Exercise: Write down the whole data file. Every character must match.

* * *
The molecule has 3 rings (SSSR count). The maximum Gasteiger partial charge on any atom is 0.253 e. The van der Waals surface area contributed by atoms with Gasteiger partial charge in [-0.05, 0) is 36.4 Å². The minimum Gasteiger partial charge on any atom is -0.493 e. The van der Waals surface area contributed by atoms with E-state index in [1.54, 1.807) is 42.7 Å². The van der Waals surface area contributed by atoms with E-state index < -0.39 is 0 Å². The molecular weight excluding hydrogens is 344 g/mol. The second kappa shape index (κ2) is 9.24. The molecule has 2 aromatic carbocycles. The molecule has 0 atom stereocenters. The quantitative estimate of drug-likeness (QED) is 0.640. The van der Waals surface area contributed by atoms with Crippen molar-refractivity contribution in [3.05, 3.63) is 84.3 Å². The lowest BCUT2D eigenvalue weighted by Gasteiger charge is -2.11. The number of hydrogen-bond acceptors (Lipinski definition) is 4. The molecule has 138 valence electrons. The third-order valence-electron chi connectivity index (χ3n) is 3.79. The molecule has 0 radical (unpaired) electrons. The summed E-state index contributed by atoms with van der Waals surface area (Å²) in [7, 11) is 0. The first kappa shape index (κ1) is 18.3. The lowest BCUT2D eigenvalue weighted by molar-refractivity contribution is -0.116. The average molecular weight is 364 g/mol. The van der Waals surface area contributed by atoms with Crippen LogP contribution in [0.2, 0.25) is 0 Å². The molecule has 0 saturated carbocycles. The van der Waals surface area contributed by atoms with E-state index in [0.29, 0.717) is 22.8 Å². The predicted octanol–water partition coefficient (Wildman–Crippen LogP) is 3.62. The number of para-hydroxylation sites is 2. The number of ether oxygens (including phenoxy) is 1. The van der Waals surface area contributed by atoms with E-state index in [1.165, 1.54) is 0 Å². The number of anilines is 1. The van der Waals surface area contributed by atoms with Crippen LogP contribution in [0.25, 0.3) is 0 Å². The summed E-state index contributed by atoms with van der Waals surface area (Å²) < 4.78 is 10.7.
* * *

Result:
The molecule has 3 rings (SSSR count). The maximum Gasteiger partial charge on any atom is 0.253 e. The van der Waals surface area contributed by atoms with Gasteiger partial charge in [-0.05, 0) is 36.4 Å². The minimum Gasteiger partial charge on any atom is -0.493 e. The van der Waals surface area contributed by atoms with E-state index in [1.54, 1.807) is 42.7 Å². The van der Waals surface area contributed by atoms with E-state index < -0.39 is 0 Å². The molecular weight excluding hydrogens is 344 g/mol. The second kappa shape index (κ2) is 9.24. The molecule has 2 aromatic carbocycles. The molecule has 0 atom stereocenters. The quantitative estimate of drug-likeness (QED) is 0.640. The van der Waals surface area contributed by atoms with Crippen molar-refractivity contribution in [3.05, 3.63) is 84.3 Å². The lowest BCUT2D eigenvalue weighted by Gasteiger charge is -2.11. The number of hydrogen-bond acceptors (Lipinski definition) is 4. The molecule has 138 valence electrons. The third-order valence-electron chi connectivity index (χ3n) is 3.79. The molecule has 0 radical (unpaired) electrons. The summed E-state index contributed by atoms with van der Waals surface area (Å²) in [7, 11) is 0. The first kappa shape index (κ1) is 18.3. The lowest BCUT2D eigenvalue weighted by molar-refractivity contribution is -0.116. The average molecular weight is 364 g/mol. The van der Waals surface area contributed by atoms with Crippen LogP contribution in [0.2, 0.25) is 0 Å². The molecule has 0 saturated carbocycles. The van der Waals surface area contributed by atoms with E-state index in [0.29, 0.717) is 22.8 Å². The predicted octanol–water partition coefficient (Wildman–Crippen LogP) is 3.62. The number of para-hydroxylation sites is 2. The number of ether oxygens (including phenoxy) is 1. The van der Waals surface area contributed by atoms with E-state index in [1.165, 1.54) is 0 Å². The number of anilines is 1. The van der Waals surface area contributed by atoms with Crippen LogP contribution in [0.25, 0.3) is 0 Å². The summed E-state index contributed by atoms with van der Waals surface area (Å²) < 4.78 is 10.7.